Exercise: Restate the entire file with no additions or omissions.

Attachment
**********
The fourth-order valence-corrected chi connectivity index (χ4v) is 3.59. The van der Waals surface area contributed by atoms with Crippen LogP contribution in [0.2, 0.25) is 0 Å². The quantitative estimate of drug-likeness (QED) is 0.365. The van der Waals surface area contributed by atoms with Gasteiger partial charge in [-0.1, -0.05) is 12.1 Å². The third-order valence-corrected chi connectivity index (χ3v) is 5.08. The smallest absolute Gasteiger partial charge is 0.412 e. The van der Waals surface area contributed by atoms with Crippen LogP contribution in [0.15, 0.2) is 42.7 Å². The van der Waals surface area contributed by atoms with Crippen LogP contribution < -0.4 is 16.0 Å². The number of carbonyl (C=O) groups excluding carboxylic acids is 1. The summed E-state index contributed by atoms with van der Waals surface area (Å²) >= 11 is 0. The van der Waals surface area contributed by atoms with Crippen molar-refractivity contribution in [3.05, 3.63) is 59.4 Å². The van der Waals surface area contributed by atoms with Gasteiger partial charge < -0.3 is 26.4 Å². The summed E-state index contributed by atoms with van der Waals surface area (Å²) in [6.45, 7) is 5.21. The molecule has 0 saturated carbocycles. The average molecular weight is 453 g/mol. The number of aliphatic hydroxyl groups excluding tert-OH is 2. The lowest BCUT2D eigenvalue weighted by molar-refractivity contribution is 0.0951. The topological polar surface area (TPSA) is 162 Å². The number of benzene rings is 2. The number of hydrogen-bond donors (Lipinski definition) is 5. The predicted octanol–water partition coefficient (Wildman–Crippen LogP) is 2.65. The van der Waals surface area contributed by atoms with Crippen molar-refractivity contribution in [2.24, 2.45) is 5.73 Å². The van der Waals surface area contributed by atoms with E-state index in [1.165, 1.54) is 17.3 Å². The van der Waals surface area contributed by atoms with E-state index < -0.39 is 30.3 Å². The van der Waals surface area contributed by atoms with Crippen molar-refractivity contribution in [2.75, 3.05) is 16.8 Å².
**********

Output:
The fourth-order valence-corrected chi connectivity index (χ4v) is 3.59. The van der Waals surface area contributed by atoms with Crippen LogP contribution in [0.2, 0.25) is 0 Å². The quantitative estimate of drug-likeness (QED) is 0.365. The van der Waals surface area contributed by atoms with Gasteiger partial charge in [-0.1, -0.05) is 12.1 Å². The third-order valence-corrected chi connectivity index (χ3v) is 5.08. The smallest absolute Gasteiger partial charge is 0.412 e. The van der Waals surface area contributed by atoms with Crippen LogP contribution in [0.15, 0.2) is 42.7 Å². The van der Waals surface area contributed by atoms with Crippen LogP contribution < -0.4 is 16.0 Å². The number of carbonyl (C=O) groups excluding carboxylic acids is 1. The summed E-state index contributed by atoms with van der Waals surface area (Å²) >= 11 is 0. The van der Waals surface area contributed by atoms with Crippen molar-refractivity contribution in [3.05, 3.63) is 59.4 Å². The van der Waals surface area contributed by atoms with Gasteiger partial charge < -0.3 is 26.4 Å². The summed E-state index contributed by atoms with van der Waals surface area (Å²) in [6.45, 7) is 5.21. The molecule has 0 saturated carbocycles. The average molecular weight is 453 g/mol. The number of aliphatic hydroxyl groups excluding tert-OH is 2. The lowest BCUT2D eigenvalue weighted by molar-refractivity contribution is 0.0951. The topological polar surface area (TPSA) is 162 Å². The number of benzene rings is 2. The number of hydrogen-bond donors (Lipinski definition) is 5. The predicted octanol–water partition coefficient (Wildman–Crippen LogP) is 2.65. The van der Waals surface area contributed by atoms with Crippen molar-refractivity contribution in [2.24, 2.45) is 5.73 Å². The van der Waals surface area contributed by atoms with E-state index in [1.165, 1.54) is 17.3 Å². The van der Waals surface area contributed by atoms with E-state index < -0.39 is 30.3 Å². The van der Waals surface area contributed by atoms with Crippen molar-refractivity contribution in [2.75, 3.05) is 16.8 Å².